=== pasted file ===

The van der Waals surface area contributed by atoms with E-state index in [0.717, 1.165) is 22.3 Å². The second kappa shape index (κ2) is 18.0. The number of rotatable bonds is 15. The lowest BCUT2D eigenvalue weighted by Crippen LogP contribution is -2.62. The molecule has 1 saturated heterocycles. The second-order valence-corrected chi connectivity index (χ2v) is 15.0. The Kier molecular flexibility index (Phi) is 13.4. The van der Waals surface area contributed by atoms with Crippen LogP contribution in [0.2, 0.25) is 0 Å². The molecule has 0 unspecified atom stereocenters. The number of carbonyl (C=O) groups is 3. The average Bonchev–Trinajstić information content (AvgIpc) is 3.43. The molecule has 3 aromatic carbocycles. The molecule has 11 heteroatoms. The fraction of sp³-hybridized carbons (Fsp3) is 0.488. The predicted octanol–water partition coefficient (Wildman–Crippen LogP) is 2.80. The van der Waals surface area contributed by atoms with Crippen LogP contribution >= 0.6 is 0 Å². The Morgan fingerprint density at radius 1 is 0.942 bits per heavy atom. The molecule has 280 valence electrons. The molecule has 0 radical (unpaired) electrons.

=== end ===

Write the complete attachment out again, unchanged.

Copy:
The van der Waals surface area contributed by atoms with E-state index in [0.717, 1.165) is 22.3 Å². The second kappa shape index (κ2) is 18.0. The number of rotatable bonds is 15. The lowest BCUT2D eigenvalue weighted by Crippen LogP contribution is -2.62. The molecule has 1 saturated heterocycles. The second-order valence-corrected chi connectivity index (χ2v) is 15.0. The Kier molecular flexibility index (Phi) is 13.4. The van der Waals surface area contributed by atoms with Crippen LogP contribution in [0.2, 0.25) is 0 Å². The molecule has 0 unspecified atom stereocenters. The number of carbonyl (C=O) groups is 3. The average Bonchev–Trinajstić information content (AvgIpc) is 3.43. The molecule has 3 aromatic carbocycles. The molecule has 11 heteroatoms. The fraction of sp³-hybridized carbons (Fsp3) is 0.488. The predicted octanol–water partition coefficient (Wildman–Crippen LogP) is 2.80. The van der Waals surface area contributed by atoms with Crippen LogP contribution >= 0.6 is 0 Å². The Morgan fingerprint density at radius 1 is 0.942 bits per heavy atom. The molecule has 280 valence electrons. The molecule has 0 radical (unpaired) electrons.